Nicolas Claxton, the Brooklyn Nets’ second-round draft pick last June, is stringing together some impressive games in Long Island.
Tune into a Long Island Nets game—the Brooklyn Nets‘ G-League affiliate—and quickly you’ll begin to understand why fans are so high on the 31st overall pick in the 2019 NBA Draft, Nicolas Claxton. He plays with a high motor; his passion is infectious on the basketball court; he’s a switchable defender, and his skill at his size is tantalizing, though still raw at this point in the maturation process.
And if his recent play in the G-League serves as any indicator, fans should feel justified in their excitement over the 20-year-old.
In eight games thus far (four starts), Claxton’s base stats are surely turning heads. He’s averaging 17.8 points, 7.3 rebounds, 2 assists, and 1.3 blocks on an insanely-efficient 66.7 percent from the field—including 58.8 percent (!) from distance.
You have to note the difference in competition, of course, but don’t rain on our parade, those are some admirable numbers. Especially the three-point shooting efficiency on 2.1 attempts per contest. Am I expecting such levels of production on an NBA hardwood? No. But if he can hang in that semi-respectable 33-36 percent range from the perimeter for Brooklyn, that’ll more than do.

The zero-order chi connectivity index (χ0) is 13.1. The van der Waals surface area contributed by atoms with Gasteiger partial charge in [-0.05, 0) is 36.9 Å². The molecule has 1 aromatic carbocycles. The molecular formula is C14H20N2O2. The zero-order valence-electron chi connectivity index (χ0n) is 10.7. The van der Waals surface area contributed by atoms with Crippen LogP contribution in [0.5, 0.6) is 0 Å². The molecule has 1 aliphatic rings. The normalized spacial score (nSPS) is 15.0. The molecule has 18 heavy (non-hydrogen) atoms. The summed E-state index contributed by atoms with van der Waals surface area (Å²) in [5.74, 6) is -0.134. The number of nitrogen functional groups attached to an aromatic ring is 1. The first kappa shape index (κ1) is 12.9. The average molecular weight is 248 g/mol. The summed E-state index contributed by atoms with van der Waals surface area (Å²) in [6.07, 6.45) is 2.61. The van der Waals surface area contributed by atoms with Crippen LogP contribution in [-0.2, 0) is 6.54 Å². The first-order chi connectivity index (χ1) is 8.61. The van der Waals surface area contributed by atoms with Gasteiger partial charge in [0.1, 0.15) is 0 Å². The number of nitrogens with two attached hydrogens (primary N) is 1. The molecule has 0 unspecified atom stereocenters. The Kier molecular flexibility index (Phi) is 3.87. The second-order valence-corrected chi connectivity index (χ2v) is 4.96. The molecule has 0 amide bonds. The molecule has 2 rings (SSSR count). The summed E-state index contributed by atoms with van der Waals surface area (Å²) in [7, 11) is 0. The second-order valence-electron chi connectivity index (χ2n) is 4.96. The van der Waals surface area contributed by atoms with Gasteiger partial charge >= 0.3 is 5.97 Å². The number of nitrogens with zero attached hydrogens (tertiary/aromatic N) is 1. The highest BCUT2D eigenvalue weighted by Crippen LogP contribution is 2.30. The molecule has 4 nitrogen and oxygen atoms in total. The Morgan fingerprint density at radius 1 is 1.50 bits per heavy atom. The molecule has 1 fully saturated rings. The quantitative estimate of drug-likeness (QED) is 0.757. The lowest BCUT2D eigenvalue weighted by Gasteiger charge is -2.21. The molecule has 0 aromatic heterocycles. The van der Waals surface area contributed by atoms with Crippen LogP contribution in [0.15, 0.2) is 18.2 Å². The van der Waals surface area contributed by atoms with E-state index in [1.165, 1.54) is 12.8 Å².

The Nets, outside of Kevin Durant (come on, now), don’t really have anyone at his size—6’10, 217-pounds with a 7’2.5 wingspan—that has his unique skillset. He uses his lanky frame to his advantage when maneuvering through traffic, has a decent handle, and unlike DeAndre Jordan and Jarrett Allen, can probably fade off of a pick-and-roll and knock down 16-18 footers with at least semblances of success.
In the big leagues, he’s held his own when called upon by Kenny Atkinson; hell, he more than held his own against two of the premier teams in the eastern conference, the Milwaukee Bucks and Philadelphia 76ers.
Against the Bucks, he finished with 14 points, six rebounds, and three blocks. Followed by an equally impressive outing against the Sixers just two days later, where he finished with 15 points, four rebounds, and two assists.
From there he served as the Nets’ backup center in Jordan’s absence against the Detroit Pistons, banging down low with one of the more physical bigs the game has to offer, Andre Drummond. He did a fantastic job of neutralizing Drummond in the interior alongside teammate Wilson Chandler. One might say he even outplayed the three-time rebounding champ.
Those string of games made his departure from the rotation all the more confusing. But getting Claxton significant run and experience down in Long Island to hone his craft may have the best long-term effect.
It’s definitely in the realm of possibility that his contributions will be of much significance next season when things get a tad bit more serious once Kevin Durant and Kyrie Irving are integrated into the rotation. If Atkinson has no plans to play him in these final 19 games, except out of desperation when shorthanded, him actually seeing court time and getting a feel against what is still hardnosed competition can’t be perceived exclusively as a bad thing.
But with that being said, at some point, you have to take the Ferrari out of the garage.